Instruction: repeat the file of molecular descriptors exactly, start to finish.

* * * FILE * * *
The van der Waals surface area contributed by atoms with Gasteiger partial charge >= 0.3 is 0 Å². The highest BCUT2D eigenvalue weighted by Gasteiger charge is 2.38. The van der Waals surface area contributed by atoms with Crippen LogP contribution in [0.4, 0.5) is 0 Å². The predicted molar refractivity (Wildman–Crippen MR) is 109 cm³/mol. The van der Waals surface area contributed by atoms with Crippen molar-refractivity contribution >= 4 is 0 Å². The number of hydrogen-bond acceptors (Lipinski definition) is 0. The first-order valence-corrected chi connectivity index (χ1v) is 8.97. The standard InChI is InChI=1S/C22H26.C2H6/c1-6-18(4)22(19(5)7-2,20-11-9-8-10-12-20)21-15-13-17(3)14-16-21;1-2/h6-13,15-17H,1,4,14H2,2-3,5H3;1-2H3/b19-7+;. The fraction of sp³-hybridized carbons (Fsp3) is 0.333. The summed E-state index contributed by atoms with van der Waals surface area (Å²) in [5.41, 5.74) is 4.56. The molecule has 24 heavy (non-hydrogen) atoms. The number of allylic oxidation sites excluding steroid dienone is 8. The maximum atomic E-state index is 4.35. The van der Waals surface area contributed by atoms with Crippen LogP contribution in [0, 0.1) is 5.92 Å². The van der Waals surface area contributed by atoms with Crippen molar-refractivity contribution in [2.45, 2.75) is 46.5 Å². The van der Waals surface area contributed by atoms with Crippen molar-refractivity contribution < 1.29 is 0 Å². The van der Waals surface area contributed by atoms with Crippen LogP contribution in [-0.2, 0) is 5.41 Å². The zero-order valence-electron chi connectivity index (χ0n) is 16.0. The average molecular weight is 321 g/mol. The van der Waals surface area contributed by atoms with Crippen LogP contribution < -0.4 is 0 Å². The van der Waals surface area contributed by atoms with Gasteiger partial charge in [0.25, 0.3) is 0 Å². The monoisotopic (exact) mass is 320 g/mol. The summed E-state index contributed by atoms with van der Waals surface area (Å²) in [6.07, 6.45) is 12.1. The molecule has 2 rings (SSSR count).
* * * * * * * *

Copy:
The van der Waals surface area contributed by atoms with Gasteiger partial charge >= 0.3 is 0 Å². The highest BCUT2D eigenvalue weighted by Gasteiger charge is 2.38. The van der Waals surface area contributed by atoms with Crippen LogP contribution in [0.4, 0.5) is 0 Å². The predicted molar refractivity (Wildman–Crippen MR) is 109 cm³/mol. The van der Waals surface area contributed by atoms with Crippen molar-refractivity contribution >= 4 is 0 Å². The number of hydrogen-bond acceptors (Lipinski definition) is 0. The first-order valence-corrected chi connectivity index (χ1v) is 8.97. The standard InChI is InChI=1S/C22H26.C2H6/c1-6-18(4)22(19(5)7-2,20-11-9-8-10-12-20)21-15-13-17(3)14-16-21;1-2/h6-13,15-17H,1,4,14H2,2-3,5H3;1-2H3/b19-7+;. The fraction of sp³-hybridized carbons (Fsp3) is 0.333. The summed E-state index contributed by atoms with van der Waals surface area (Å²) in [5.41, 5.74) is 4.56. The molecule has 24 heavy (non-hydrogen) atoms. The number of allylic oxidation sites excluding steroid dienone is 8. The maximum atomic E-state index is 4.35. The van der Waals surface area contributed by atoms with Crippen LogP contribution in [0, 0.1) is 5.92 Å². The van der Waals surface area contributed by atoms with Crippen molar-refractivity contribution in [2.45, 2.75) is 46.5 Å². The van der Waals surface area contributed by atoms with Crippen molar-refractivity contribution < 1.29 is 0 Å². The van der Waals surface area contributed by atoms with Crippen LogP contribution in [-0.2, 0) is 5.41 Å². The zero-order valence-electron chi connectivity index (χ0n) is 16.0. The average molecular weight is 321 g/mol. The van der Waals surface area contributed by atoms with Crippen LogP contribution < -0.4 is 0 Å². The van der Waals surface area contributed by atoms with Gasteiger partial charge in [0.25, 0.3) is 0 Å². The monoisotopic (exact) mass is 320 g/mol. The summed E-state index contributed by atoms with van der Waals surface area (Å²) in [6.07, 6.45) is 12.1. The molecule has 2 rings (SSSR count).